• I agree with Allen. The large traditional publishers will not pay their authors well. They cannot pay them as much as indies make at the same price point as they have extra expenses. They will not pay them as the big publishers we have now seem to really not understand why anyone other than them should get any money.

          Baen as usual is the exception. They charge a little more than the average indie price point. They take a much smaller cut than other publishers. They make their money on volume and any disadvantage their authors have on per sale income is probably compensated by higher sales driven by Baen visibility.

          The big publishers are much less efficient than Baen and much greedier. If the big publishers become price competitive with indies in ebooks (which violates their wood pulp sacrifice cult) I can’t see them paying their writers more than one-half what indie authors make per sale. The big publishers do not excel at selling midlist titles. Why would midlist authors choose half-pay and all the other ways publishers mistreat them?

          Will we see more Baens? A big publisher would need to trim overhead (and greed) to get the margins small enough to lower prices and pay writers reasonably. A startup would need to build sufficient volume for the small margins to support the publisher side. You’d need big capital to start big. Hey, look, those Amazon Imprints look rather Baenlike.

      • Paper books are less profitable for publishers, not more. That $16 trade paperback is probably $8 to them, before returns, etc. Throw in coop to get good placement, printing costs (for the sold books plus the unsold and returned ones), storage, shipping, etc., and even a $6 ebook is far more profitable.

        Their problem is print is where they have a chokehold on access, and they’re deathly afraid to see that go away. If they could do the same thing with ebooks, you’d hear nothing but a nonstop drumbeat about how paper is obsolete, harms the environment, etc.

      • @ Allen

        “Maybe they should have asked Amazon what the best price-point to sell their ebooks was …”

        Why ask the question when the answer would only be ignored?

        • Twas of course a joke on my part. Had they actually wanted to sell ebooks they’d never have gone agency on them.

          Gee, how many years are their current contracts with Amazon good for? (And any bets one or more of them quietly drops agency? If it isn’t the first one with a new contract they will be doubly screwed when they’re stuck with agency and the others aren’t!)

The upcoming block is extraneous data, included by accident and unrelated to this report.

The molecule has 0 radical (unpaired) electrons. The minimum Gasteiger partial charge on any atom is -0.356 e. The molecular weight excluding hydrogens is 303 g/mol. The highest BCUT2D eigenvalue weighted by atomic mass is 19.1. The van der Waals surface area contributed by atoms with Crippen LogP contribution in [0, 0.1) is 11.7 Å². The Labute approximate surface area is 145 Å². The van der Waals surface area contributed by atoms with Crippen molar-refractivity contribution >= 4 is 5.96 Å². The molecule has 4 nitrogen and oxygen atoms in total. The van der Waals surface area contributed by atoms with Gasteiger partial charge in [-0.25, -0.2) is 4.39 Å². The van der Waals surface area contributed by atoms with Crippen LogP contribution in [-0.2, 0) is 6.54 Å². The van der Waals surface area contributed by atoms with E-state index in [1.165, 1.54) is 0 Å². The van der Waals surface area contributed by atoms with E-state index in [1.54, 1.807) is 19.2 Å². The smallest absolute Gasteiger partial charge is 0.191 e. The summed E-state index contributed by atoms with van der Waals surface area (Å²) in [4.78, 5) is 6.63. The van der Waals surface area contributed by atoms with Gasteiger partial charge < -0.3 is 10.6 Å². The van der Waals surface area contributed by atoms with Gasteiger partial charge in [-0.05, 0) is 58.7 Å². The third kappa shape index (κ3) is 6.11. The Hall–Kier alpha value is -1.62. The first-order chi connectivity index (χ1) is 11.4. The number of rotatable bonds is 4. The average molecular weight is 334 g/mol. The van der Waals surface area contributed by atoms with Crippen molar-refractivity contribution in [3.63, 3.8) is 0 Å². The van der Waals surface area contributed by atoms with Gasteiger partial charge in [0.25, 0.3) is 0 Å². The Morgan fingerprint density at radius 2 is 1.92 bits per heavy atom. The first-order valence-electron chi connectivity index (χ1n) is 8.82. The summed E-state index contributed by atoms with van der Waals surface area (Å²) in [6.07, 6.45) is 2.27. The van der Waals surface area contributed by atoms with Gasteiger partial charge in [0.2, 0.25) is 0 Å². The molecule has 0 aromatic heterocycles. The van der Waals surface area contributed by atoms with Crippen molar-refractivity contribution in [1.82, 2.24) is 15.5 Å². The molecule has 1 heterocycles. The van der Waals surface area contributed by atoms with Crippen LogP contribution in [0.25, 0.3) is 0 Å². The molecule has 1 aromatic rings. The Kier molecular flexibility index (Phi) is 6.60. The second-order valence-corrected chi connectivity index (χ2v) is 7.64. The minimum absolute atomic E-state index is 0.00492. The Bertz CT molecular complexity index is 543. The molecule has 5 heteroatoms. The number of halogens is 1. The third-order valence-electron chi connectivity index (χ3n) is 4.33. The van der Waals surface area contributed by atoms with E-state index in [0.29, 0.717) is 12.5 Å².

• The print books are lower margin, not higher.
      That is part of the reason why Agency is hurting both their gross and their net.

      They’ve been propping up reported profits through consolidation (layoffs), squeezing authors, and shifting mmpb releases to trade paperback but there are limits to how far they can take those games.

      It sounds like they’re reaching them.

      • And I can only think if they squeeze authors more than they already do, that will motivate more to go indie. There is a point where even the most Stockholmy Syndromized author will feel too much pain and insult at the royalties (and lack of them).

  4. Don’t these reports provide information to the shareholders of these publicly traded companies? Isn’t this level of obfuscation skirting close to violating reporting regulations?

    • I would think most shareholders don’t care how exactly a company maintains profitability as long as they do so. Employee layoffs is a pretty common way to do it.

      • Shareholders care about all information about a company they own or may wish to buy into. Shrinking top line revenue is not viewed well unless an unprofitable business is being divested.

        Large companies aren’t always clear about specific subsets of their business, and there is no reasonable way to require them to be through regulation. What exactly is an important detail and what is not?

        • Both companies for which my husband once worked (large, reputable ones you’ll IMMEDIATELY recognize if named), the moment they started with big lay-offs, they became no longer top-o-the-heap companies. It was a sign they were doing poorly, not a positioning for greater things. They are both much less relevant in their arena these days, overtaken by newer and more innovative companies, and one has been around nigh on a century and was once a recognized leader in its field.

          I see big lay-offs as a bad thing, surely for the employees, and likely for the company overall.

    • Simon & Schuster is not a publicly traded company, but a subsidiary of CBS. Publicly traded companies are not required to give detailed information about each of their divisions or subsidiaries, so long as they give accurate information about the company’s finances in the aggregate.